Eugene von Guerard

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Eugene von Guerard
Eugene von Guerard (1811–1901).jpg
Johann Joseph Eugen von Guérard

(1811-11-17)November 17, 1811
Vienna, Austria
DiedApril 17, 1901(1901-04-17) (aged 89)
Notable work
View of Geelong,
Waterfall, Strath Creek

Johann Joseph Eugene von Guérard[Note 1] (17 November 1811 – 17 April 1901) was an Austrian-born artist, active in Australia from 1852 until 1882. Known for his finely detailed landscapes in the tradition of the Düsseldorf school of painting, he is represented in Australia's major public galleries, and is referred to in the country as Eugene von Guerard.

Early life[edit]

Born in Vienna, Austria, von Guerard toured Italy with his father (a painter of miniatures at the court of Emperor Francis I of Austria) from 1826, and between 1830 and 1832 resided in Rome, where he became involved with a number of German artists. The foremost landscape painter amongst these so-called "Deutsch Römer" was Johann Anton Koch, but he also met there members of the Lukasbund, a group of young German breakaway artists known as the Nazarenes,[1] From 1841[1] he studied landscape painting in Germany at the Kunstakademie Düsseldorf and travelled widely. Von Guerard's personal artistic style was formed by his first teacher, his miniaturist father with whom he travelled throughout Italy. Other influences ascribed to von Guerard are Claude Lorrain, Nicolas Poussin and Salvator Rosa. During his studies at the Düsseldorf Academy he absorbed the new criterion for German art promoted by his landscape lecturer Johann Wilhelm Schirmer under the directorship of ex-Nazaren member Wilhelm von Schadow: to present "elevated" subject matter in the style of a new "truthful"' realism. The Düsseldorf style of painting combined concepts of prevailing trends: Historicism, a lingering Romanticism and a new visually based Realism that required taking observations from nature.[1] Von Guerards Australian landscapes show his sensitive perception of the Australian landscape, whilst his stylistic methodology exemplifies the confluence of various styles derived from his European artistic heritage.[1]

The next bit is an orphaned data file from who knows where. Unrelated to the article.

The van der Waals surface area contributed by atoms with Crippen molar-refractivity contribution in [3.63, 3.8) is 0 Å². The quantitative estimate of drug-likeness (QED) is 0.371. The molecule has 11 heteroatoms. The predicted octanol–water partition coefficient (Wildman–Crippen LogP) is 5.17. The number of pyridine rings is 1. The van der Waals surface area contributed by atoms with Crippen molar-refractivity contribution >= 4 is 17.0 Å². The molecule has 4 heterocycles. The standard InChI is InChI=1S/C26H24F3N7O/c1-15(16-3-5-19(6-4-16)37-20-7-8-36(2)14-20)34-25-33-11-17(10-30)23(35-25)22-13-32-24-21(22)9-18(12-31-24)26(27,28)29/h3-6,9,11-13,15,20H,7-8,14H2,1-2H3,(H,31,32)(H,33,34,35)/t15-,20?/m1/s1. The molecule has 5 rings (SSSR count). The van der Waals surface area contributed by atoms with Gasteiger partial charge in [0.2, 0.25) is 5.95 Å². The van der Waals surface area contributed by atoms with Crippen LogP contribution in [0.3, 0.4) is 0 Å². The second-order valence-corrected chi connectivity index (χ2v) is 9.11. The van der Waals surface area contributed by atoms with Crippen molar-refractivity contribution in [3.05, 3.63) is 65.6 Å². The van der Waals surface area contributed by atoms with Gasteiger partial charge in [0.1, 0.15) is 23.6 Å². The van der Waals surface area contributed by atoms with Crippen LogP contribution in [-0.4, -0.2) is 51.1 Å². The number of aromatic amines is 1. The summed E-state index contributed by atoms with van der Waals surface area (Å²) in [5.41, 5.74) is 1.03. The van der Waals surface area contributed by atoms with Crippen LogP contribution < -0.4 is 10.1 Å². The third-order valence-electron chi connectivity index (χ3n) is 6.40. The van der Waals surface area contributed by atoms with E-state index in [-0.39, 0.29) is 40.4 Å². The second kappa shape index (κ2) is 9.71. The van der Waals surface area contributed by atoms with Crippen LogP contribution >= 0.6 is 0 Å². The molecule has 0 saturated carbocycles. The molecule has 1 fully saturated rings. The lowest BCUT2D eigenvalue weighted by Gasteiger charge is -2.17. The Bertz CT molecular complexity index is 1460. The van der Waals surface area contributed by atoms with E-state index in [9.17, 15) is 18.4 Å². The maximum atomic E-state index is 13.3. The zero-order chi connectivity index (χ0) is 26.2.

Bush fire between Mount Elephant and Timboon, 1857
North-east View from the Northern Top of Mount Kosciusko, 1863

In 1852 von Guerard arrived in Victoria, Australia, determined to try his luck on the Victorian goldfields. As a gold-digger he was unsuccessful, but he did produce a large number of intimate studies of goldfields life,[2] quite different from the deliberately awe-inspiring landscapes for which he was later to become famous.

By the early 1860s von Guerard was recognised as the foremost landscape artist in the colonies, touring Southeast Australia and New Zealand in pursuit of the sublime and the picturesque.[3] He is most known for the wilderness paintings produced during this time, which are remarkable for their shadowy lighting and fastidious detail. Indeed, his view of Tower Hill in south-western Victoria was used as a botanical template over a century later when the land, which had been laid waste and polluted by agriculture, was systematically reclaimed, forested with native flora and made a state park. The scientific accuracy of such work has led to a reassessment of von Guerard's approach to wilderness painting, and some historians believe it likely that the landscapist was strongly influenced by the environmental theories of the leading scientist Alexander von Humboldt. Others attribute his 'truthful representation' of nature to the criterion for figure and landscape painting set by the Düsseldorf Academy.[1]